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A cost and cost-benefit analysis of the stand more at work (SMArT work) intervention

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journal contribution
posted on 2024-06-19, 08:45 authored by F Munir, P Miller, SJH Biddle, MJ Davies, David DunstanDavid Dunstan, DW Esliger, LJ Gray, SE O’connell, G Waheed, T Yates, CL Edwardson
This study conducted a cost and cost-benefit analysis of the Stand More AT (SMArT) Work workplace intervention, designed to reduce sitting time. The study was a cluster two-armed randomised controlled trial involving 37 office clusters (146 desk-based workers) in a National Health Service Trust. The intervention group received a height-adjustable workstation with supporting behaviour change strategies. The control group continued with usual practice. Self-report absenteeism, presenteeism and work productivity were assessed at baseline, 3, 6 and 12 months; and organisational sickness absence records 12 months prior to, and 12 months of the intervention. Mean per employee costs associated with SMArT Work were calculated. Absenteeism, presenteeism and work productivity were estimated, and employer-recorded absence data and employee wage-banding were used to provide a human-capital-based estimate of costs to the organisation. The return-on-investment (ROI) and incremental cost-efficacy ratios (ICER) were calculated. Intervention cost was £692.40 per employee. Cost-benefit estimates show a net saving of £1770.32 (95%CI £-354.40, £3895.04) per employee as a result of productivity increase. There were no significant differences in absence data compared to the control group. SMArT Work provides supporting evidence for policy-makers and employers on the cost benefits of reducing sitting time at work.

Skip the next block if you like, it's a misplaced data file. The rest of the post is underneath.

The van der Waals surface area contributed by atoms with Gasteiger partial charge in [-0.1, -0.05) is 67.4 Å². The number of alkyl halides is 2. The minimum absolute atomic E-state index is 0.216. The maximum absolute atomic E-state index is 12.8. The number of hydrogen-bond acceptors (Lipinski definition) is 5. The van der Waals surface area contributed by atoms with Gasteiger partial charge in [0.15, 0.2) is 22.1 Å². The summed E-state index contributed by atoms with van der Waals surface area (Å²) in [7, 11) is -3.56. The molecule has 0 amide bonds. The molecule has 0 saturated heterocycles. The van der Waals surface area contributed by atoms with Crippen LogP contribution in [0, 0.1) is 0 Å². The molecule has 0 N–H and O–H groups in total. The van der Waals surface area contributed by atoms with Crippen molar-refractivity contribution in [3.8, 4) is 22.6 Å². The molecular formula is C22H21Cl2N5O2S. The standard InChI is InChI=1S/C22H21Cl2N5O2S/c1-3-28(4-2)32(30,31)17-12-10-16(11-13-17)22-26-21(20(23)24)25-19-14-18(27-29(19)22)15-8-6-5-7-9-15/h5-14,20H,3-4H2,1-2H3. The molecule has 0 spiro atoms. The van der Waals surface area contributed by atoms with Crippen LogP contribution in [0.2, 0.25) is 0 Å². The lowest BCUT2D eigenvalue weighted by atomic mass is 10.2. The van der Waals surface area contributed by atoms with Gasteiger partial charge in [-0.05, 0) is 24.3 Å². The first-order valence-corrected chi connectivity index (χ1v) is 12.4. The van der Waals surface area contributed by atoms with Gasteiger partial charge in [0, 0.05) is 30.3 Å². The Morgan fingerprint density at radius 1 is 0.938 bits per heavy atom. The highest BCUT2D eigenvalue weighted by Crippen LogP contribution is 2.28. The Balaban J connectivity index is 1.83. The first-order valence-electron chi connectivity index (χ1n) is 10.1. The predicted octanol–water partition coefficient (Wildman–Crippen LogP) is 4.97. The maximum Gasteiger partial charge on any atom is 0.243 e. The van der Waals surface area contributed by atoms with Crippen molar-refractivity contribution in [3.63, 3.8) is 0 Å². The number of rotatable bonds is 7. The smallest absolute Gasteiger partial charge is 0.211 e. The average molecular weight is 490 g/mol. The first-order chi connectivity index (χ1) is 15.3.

History

Journal

International Journal of Environmental Research and Public Health

Volume

17

Article number

ARTN 1214

Pagination

1 - 9

Location

Switzerland

Open access

  • Yes

ISSN

1661-7827

eISSN

1660-4601

Language

English

Publication classification

C1 Refereed article in a scholarly journal

Issue

4

Publisher

MDPI